Longtime Activist and Cincinnatian Marian Spencer Will be Celebrated at a Library Lecture

In this interview, Spencer recalls fighting for civil rights at segregated local institutions and also worries that events like last year's white-nationalist march in Charlottesville show society isn't through with racism yet

Feb 6, 2018 at 1:12 pm
click to enlarge Marian Spencer in 2017 - PHOTO: Brewster Rhoads
PHOTO: Brewster Rhoads
Marian Spencer in 2017

Marian Spencer learned not to be afraid of racism when she was 8 years old.

It was a dark, warm, moonless night in 1928 and the Ku Klux Klan was marching in her hometown of Gallipolis, Ohio.

“My father took my twin sister Millie and me to the balcony on the second level of our house and said, ‘Look at them, girls. They’re marching and they’re wrong,’ ” Spencer says. “They wore white costumes and their faces were covered with white masks. And my father said, ‘Look at them. You don’t need to be afraid.’

“That’s what I always remember: You don’t need to afraid.”

The Public Library of Cincinnati and Hamilton County will honor Spencer this week as part of Black History Month. The first African-American woman elected to Cincinnati city council, Spencer is a lifelong community activist, well known locally for her fight to integrate Cincinnati’s Coney Island amusement park.

But Spencer is also a national hero. She spearheaded efforts to desegregate YWCA programs throughout the U.S. And with Fred Shuttlesworth, a prominent civil rights leader and colleague of Martin Luther King Jr., she launched a campaign to raise awareness of industrial toxic-waste practices in minority neighborhoods, which became part of national Superfund legislation.

“Her life is about social change,” says biographer Dorothy Christenson, who will discuss her book, Keep on Fighting: The Life and Civil Rights Legacy of Marian A. Spencer, at downtown’s Main Library on Saturday.

Throughout the month, the library will showcase several African-American women who chose to become leaders, notes Brian Powers, a reference librarian of local history and genealogy.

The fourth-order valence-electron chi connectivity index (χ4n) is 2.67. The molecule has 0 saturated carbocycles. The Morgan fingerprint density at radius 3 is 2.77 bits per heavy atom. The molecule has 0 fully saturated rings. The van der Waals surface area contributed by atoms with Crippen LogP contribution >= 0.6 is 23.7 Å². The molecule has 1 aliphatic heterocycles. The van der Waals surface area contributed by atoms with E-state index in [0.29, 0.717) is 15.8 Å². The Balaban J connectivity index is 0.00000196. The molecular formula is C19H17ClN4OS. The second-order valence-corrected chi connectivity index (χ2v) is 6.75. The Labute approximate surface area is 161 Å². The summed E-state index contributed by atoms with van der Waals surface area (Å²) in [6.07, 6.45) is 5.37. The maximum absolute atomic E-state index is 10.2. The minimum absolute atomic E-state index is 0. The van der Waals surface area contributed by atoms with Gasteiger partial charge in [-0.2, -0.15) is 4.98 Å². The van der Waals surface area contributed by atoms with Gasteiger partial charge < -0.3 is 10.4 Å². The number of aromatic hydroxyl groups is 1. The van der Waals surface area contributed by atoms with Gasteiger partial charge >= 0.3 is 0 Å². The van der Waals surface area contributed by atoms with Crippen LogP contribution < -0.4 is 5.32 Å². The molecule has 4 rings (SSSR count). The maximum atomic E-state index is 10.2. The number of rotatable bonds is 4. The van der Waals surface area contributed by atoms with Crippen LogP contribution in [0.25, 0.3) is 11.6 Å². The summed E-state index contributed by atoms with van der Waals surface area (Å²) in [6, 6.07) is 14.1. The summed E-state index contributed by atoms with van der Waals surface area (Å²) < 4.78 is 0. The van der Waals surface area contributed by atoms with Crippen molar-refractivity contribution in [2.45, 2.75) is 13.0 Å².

“Marian Spencer is a Cincinnati icon,” he says. “When you think of empowerment and achievement, you think of her.”

When Spencer arrived in Cincinnati to attend the University of Cincinnati in 1938, the campus had only one African-American organization. Dormitories, hotels and regular restaurants were not open to black people.

After graduation, she became the youngest president of the all-black West End YWCA. The all-white YWCA was moving to a new building with a swimming pool, which the West End Y could not afford, so Spencer started negotiating a merger of the two groups. When the new Metropolitan branch opened, she insisted the cafeteria and swimming pool be desegregated.

“Thanks to Marian, the YWCA cafeteria became the only place downtown where integrated groups could meet or eat together in public,” Christenson says.

It was her role as a parent that led to Coney Island’s desegregation.

“One day in 1952, my boys were watching the Uncle Al show on television and saw pictures of the Coney Island and the rides,” Spencer says. “My boys were 8 and 10 and they wanted to go, too. I called Coney Island and the girl who answered the phone said of course we’d be welcome. ‘But we’re Negroes,’ I told her.”

The receptionist told Spencer she was sorry, but her children would not be allowed in the park.

“I wanted to find out who had made that decision,” Spencer says. “My boys should be treated just like any other children.”

Spencer enlisted the NAACP to sue the park and organized protest marches at the gate that August.

“The national NAACP told us we needed an integrated effort, so we had well-dressed white women in hats and gloves marching with us,” she recalls. “An integrated group of ministers drove to the front gate and was pelted with dirt clods and fruit.”

The group won. Blacks could enter the park and picnic and ride the paddleboats. But because the park’s Sunlite Pool was situated in Clermont County, it remained off limits for another eight years.

Nearly 98 years old, Marian Spencer, who empowered black women and men throughout her life, keeps fighting. But she is puzzled by recent events like the white-nationalist march in Charlottesville, Va.

“I thought we were past all that,” she says, “but apparently, some people are still in another time.”

Marian Spencer: Keep on Fighting, featuring a talk by and discussion with Dorothy Christenson, is free and takes place Saturday at 2 p.m. at the Main Library. More info: cincinnatilibrary.org.